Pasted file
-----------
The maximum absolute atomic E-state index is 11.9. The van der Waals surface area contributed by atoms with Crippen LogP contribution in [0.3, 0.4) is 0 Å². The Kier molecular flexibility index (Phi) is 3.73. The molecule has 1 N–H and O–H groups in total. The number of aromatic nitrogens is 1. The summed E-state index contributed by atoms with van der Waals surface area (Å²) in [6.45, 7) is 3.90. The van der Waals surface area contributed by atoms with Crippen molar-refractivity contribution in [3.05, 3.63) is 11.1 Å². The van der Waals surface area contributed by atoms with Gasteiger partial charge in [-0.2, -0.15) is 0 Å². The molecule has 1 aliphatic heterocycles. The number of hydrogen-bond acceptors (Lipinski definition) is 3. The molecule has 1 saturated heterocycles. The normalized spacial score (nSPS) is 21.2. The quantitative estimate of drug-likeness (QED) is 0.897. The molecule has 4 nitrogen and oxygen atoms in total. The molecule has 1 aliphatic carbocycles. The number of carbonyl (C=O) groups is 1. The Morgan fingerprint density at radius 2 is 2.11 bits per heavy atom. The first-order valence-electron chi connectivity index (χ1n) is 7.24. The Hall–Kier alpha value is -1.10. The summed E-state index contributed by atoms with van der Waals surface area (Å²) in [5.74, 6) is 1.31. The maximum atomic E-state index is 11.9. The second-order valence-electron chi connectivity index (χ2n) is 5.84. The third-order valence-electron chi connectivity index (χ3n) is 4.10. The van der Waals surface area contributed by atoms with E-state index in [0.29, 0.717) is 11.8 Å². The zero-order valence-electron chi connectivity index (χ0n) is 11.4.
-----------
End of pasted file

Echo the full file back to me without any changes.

The maximum absolute atomic E-state index is 11.9. The van der Waals surface area contributed by atoms with Crippen LogP contribution in [0.3, 0.4) is 0 Å². The Kier molecular flexibility index (Phi) is 3.73. The molecule has 1 N–H and O–H groups in total. The number of aromatic nitrogens is 1. The summed E-state index contributed by atoms with van der Waals surface area (Å²) in [6.45, 7) is 3.90. The van der Waals surface area contributed by atoms with Crippen molar-refractivity contribution in [3.05, 3.63) is 11.1 Å². The van der Waals surface area contributed by atoms with Gasteiger partial charge in [-0.2, -0.15) is 0 Å². The molecule has 1 aliphatic heterocycles. The number of hydrogen-bond acceptors (Lipinski definition) is 3. The molecule has 1 saturated heterocycles. The normalized spacial score (nSPS) is 21.2. The quantitative estimate of drug-likeness (QED) is 0.897. The molecule has 4 nitrogen and oxygen atoms in total. The molecule has 1 aliphatic carbocycles. The number of carbonyl (C=O) groups is 1. The Morgan fingerprint density at radius 2 is 2.11 bits per heavy atom. The first-order valence-electron chi connectivity index (χ1n) is 7.24. The Hall–Kier alpha value is -1.10. The summed E-state index contributed by atoms with van der Waals surface area (Å²) in [5.74, 6) is 1.31. The maximum atomic E-state index is 11.9. The second-order valence-electron chi connectivity index (χ2n) is 5.84. The third-order valence-electron chi connectivity index (χ3n) is 4.10. The van der Waals surface area contributed by atoms with E-state index in [0.29, 0.717) is 11.8 Å². The zero-order valence-electron chi connectivity index (χ0n) is 11.4.